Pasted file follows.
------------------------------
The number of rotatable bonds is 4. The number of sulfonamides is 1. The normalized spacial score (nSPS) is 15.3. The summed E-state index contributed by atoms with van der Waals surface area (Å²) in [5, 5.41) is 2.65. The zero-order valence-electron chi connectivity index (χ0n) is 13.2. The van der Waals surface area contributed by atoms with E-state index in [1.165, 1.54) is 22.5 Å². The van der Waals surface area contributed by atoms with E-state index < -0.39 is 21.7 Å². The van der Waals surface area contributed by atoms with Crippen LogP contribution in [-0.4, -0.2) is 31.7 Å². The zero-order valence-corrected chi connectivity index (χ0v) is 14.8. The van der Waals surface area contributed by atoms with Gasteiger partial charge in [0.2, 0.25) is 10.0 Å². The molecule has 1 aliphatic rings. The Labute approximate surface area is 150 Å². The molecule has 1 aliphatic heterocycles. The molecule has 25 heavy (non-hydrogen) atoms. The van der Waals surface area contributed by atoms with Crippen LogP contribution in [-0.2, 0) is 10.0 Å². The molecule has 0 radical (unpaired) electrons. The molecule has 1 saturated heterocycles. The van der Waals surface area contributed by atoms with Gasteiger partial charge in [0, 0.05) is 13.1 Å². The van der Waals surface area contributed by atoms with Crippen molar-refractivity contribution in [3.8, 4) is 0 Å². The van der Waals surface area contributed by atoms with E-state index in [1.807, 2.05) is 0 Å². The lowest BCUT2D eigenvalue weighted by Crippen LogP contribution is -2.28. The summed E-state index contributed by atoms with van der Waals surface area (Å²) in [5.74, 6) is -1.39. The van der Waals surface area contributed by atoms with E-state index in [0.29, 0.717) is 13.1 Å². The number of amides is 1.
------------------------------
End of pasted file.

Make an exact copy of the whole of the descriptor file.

The number of rotatable bonds is 4. The number of sulfonamides is 1. The normalized spacial score (nSPS) is 15.3. The summed E-state index contributed by atoms with van der Waals surface area (Å²) in [5, 5.41) is 2.65. The zero-order valence-electron chi connectivity index (χ0n) is 13.2. The van der Waals surface area contributed by atoms with E-state index in [1.165, 1.54) is 22.5 Å². The van der Waals surface area contributed by atoms with E-state index < -0.39 is 21.7 Å². The van der Waals surface area contributed by atoms with Crippen LogP contribution in [-0.4, -0.2) is 31.7 Å². The zero-order valence-corrected chi connectivity index (χ0v) is 14.8. The van der Waals surface area contributed by atoms with Gasteiger partial charge in [0.2, 0.25) is 10.0 Å². The molecule has 1 aliphatic rings. The Labute approximate surface area is 150 Å². The molecule has 1 aliphatic heterocycles. The molecule has 25 heavy (non-hydrogen) atoms. The van der Waals surface area contributed by atoms with Crippen LogP contribution in [-0.2, 0) is 10.0 Å². The molecule has 0 radical (unpaired) electrons. The molecule has 1 saturated heterocycles. The van der Waals surface area contributed by atoms with Gasteiger partial charge in [0, 0.05) is 13.1 Å². The van der Waals surface area contributed by atoms with Crippen molar-refractivity contribution in [3.8, 4) is 0 Å². The van der Waals surface area contributed by atoms with E-state index in [1.807, 2.05) is 0 Å². The lowest BCUT2D eigenvalue weighted by Crippen LogP contribution is -2.28. The summed E-state index contributed by atoms with van der Waals surface area (Å²) in [5.74, 6) is -1.39. The van der Waals surface area contributed by atoms with E-state index in [0.29, 0.717) is 13.1 Å². The number of amides is 1.